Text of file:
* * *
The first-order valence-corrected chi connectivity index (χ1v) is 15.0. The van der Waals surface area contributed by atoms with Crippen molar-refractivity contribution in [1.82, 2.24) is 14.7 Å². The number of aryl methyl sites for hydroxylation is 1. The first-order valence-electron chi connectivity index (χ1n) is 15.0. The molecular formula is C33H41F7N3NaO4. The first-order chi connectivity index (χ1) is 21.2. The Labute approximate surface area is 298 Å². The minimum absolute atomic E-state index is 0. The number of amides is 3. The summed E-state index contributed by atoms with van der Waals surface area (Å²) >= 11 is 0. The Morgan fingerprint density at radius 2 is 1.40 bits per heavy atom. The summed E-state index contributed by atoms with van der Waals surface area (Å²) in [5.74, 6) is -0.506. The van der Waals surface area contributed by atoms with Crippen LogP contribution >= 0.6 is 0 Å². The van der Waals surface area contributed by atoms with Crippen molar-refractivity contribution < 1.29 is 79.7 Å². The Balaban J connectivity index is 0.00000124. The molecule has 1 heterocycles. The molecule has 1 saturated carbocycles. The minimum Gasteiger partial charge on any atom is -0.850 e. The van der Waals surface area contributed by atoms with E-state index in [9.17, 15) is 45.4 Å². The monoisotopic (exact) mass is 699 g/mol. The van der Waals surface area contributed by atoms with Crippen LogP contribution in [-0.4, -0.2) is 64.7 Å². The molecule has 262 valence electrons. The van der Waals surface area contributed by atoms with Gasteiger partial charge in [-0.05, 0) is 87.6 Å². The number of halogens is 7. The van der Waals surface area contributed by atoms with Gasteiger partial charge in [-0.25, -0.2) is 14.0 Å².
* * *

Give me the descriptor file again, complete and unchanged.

The first-order valence-corrected chi connectivity index (χ1v) is 15.0. The van der Waals surface area contributed by atoms with Crippen molar-refractivity contribution in [1.82, 2.24) is 14.7 Å². The number of aryl methyl sites for hydroxylation is 1. The first-order valence-electron chi connectivity index (χ1n) is 15.0. The molecular formula is C33H41F7N3NaO4. The first-order chi connectivity index (χ1) is 21.2. The Labute approximate surface area is 298 Å². The minimum absolute atomic E-state index is 0. The number of amides is 3. The summed E-state index contributed by atoms with van der Waals surface area (Å²) >= 11 is 0. The Morgan fingerprint density at radius 2 is 1.40 bits per heavy atom. The summed E-state index contributed by atoms with van der Waals surface area (Å²) in [5.74, 6) is -0.506. The van der Waals surface area contributed by atoms with Crippen LogP contribution >= 0.6 is 0 Å². The van der Waals surface area contributed by atoms with Crippen molar-refractivity contribution < 1.29 is 79.7 Å². The Balaban J connectivity index is 0.00000124. The molecule has 1 heterocycles. The molecule has 1 saturated carbocycles. The minimum Gasteiger partial charge on any atom is -0.850 e. The van der Waals surface area contributed by atoms with E-state index in [9.17, 15) is 45.4 Å². The monoisotopic (exact) mass is 699 g/mol. The van der Waals surface area contributed by atoms with Crippen LogP contribution in [-0.4, -0.2) is 64.7 Å². The molecule has 262 valence electrons. The van der Waals surface area contributed by atoms with Gasteiger partial charge in [-0.05, 0) is 87.6 Å². The number of halogens is 7. The van der Waals surface area contributed by atoms with Gasteiger partial charge in [-0.25, -0.2) is 14.0 Å².